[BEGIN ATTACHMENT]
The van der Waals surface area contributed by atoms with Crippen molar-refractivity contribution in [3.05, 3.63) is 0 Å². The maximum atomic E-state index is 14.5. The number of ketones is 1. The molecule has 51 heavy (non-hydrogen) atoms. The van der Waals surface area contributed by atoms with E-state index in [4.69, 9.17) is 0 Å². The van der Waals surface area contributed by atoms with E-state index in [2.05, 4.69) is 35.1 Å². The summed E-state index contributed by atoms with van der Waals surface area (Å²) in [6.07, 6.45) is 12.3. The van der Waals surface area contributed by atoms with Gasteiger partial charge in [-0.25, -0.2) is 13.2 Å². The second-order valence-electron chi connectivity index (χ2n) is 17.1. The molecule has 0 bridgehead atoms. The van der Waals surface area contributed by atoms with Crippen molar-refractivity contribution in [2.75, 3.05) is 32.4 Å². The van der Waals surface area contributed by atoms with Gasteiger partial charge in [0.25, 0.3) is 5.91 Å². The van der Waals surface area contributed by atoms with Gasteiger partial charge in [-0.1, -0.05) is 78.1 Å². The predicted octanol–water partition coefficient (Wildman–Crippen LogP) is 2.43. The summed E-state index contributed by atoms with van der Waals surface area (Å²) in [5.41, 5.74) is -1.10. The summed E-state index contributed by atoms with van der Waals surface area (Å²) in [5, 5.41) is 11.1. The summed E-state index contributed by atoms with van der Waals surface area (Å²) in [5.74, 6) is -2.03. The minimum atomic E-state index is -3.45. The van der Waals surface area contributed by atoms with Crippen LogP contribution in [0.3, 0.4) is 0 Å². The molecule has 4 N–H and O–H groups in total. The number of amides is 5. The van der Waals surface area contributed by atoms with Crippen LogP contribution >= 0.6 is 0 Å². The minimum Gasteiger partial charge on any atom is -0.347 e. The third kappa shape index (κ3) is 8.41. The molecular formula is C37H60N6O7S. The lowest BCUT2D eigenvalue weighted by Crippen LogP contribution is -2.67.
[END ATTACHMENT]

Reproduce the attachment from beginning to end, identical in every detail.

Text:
The van der Waals surface area contributed by atoms with Crippen molar-refractivity contribution in [3.05, 3.63) is 0 Å². The maximum atomic E-state index is 14.5. The number of ketones is 1. The molecule has 51 heavy (non-hydrogen) atoms. The van der Waals surface area contributed by atoms with E-state index in [4.69, 9.17) is 0 Å². The van der Waals surface area contributed by atoms with E-state index in [2.05, 4.69) is 35.1 Å². The summed E-state index contributed by atoms with van der Waals surface area (Å²) in [6.07, 6.45) is 12.3. The van der Waals surface area contributed by atoms with Gasteiger partial charge in [-0.25, -0.2) is 13.2 Å². The second-order valence-electron chi connectivity index (χ2n) is 17.1. The molecule has 0 bridgehead atoms. The van der Waals surface area contributed by atoms with Crippen molar-refractivity contribution in [2.75, 3.05) is 32.4 Å². The van der Waals surface area contributed by atoms with Gasteiger partial charge in [0.25, 0.3) is 5.91 Å². The van der Waals surface area contributed by atoms with Gasteiger partial charge in [-0.1, -0.05) is 78.1 Å². The predicted octanol–water partition coefficient (Wildman–Crippen LogP) is 2.43. The summed E-state index contributed by atoms with van der Waals surface area (Å²) in [5.41, 5.74) is -1.10. The summed E-state index contributed by atoms with van der Waals surface area (Å²) in [5, 5.41) is 11.1. The summed E-state index contributed by atoms with van der Waals surface area (Å²) in [5.74, 6) is -2.03. The minimum atomic E-state index is -3.45. The van der Waals surface area contributed by atoms with Crippen LogP contribution in [0.3, 0.4) is 0 Å². The molecule has 4 N–H and O–H groups in total. The number of amides is 5. The van der Waals surface area contributed by atoms with Crippen LogP contribution >= 0.6 is 0 Å². The minimum Gasteiger partial charge on any atom is -0.347 e. The third kappa shape index (κ3) is 8.41. The molecular formula is C37H60N6O7S. The lowest BCUT2D eigenvalue weighted by Crippen LogP contribution is -2.67.